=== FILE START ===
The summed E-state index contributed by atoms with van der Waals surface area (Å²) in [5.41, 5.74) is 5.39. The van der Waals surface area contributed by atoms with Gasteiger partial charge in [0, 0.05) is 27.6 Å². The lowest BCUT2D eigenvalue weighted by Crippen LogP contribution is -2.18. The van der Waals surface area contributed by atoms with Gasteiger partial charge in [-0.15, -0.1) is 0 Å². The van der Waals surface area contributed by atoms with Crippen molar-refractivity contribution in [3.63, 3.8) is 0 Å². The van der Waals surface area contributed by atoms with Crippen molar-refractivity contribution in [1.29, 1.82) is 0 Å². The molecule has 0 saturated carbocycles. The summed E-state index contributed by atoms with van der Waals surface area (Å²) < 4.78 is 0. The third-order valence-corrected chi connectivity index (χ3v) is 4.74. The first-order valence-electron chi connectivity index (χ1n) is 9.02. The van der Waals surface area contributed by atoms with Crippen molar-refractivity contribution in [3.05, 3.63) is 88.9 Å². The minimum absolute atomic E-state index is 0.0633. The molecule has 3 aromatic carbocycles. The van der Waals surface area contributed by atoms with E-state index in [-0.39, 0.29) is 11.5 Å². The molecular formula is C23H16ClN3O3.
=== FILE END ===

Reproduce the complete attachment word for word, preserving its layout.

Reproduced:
The summed E-state index contributed by atoms with van der Waals surface area (Å²) in [5.41, 5.74) is 5.39. The van der Waals surface area contributed by atoms with Gasteiger partial charge in [0, 0.05) is 27.6 Å². The lowest BCUT2D eigenvalue weighted by Crippen LogP contribution is -2.18. The van der Waals surface area contributed by atoms with Gasteiger partial charge in [-0.15, -0.1) is 0 Å². The van der Waals surface area contributed by atoms with Crippen molar-refractivity contribution in [3.63, 3.8) is 0 Å². The van der Waals surface area contributed by atoms with Crippen molar-refractivity contribution in [1.29, 1.82) is 0 Å². The molecule has 0 saturated carbocycles. The summed E-state index contributed by atoms with van der Waals surface area (Å²) < 4.78 is 0. The third-order valence-corrected chi connectivity index (χ3v) is 4.74. The first-order valence-electron chi connectivity index (χ1n) is 9.02. The van der Waals surface area contributed by atoms with Crippen molar-refractivity contribution in [3.05, 3.63) is 88.9 Å². The minimum absolute atomic E-state index is 0.0633. The molecule has 3 aromatic carbocycles. The van der Waals surface area contributed by atoms with E-state index in [-0.39, 0.29) is 11.5 Å². The molecular formula is C23H16ClN3O3.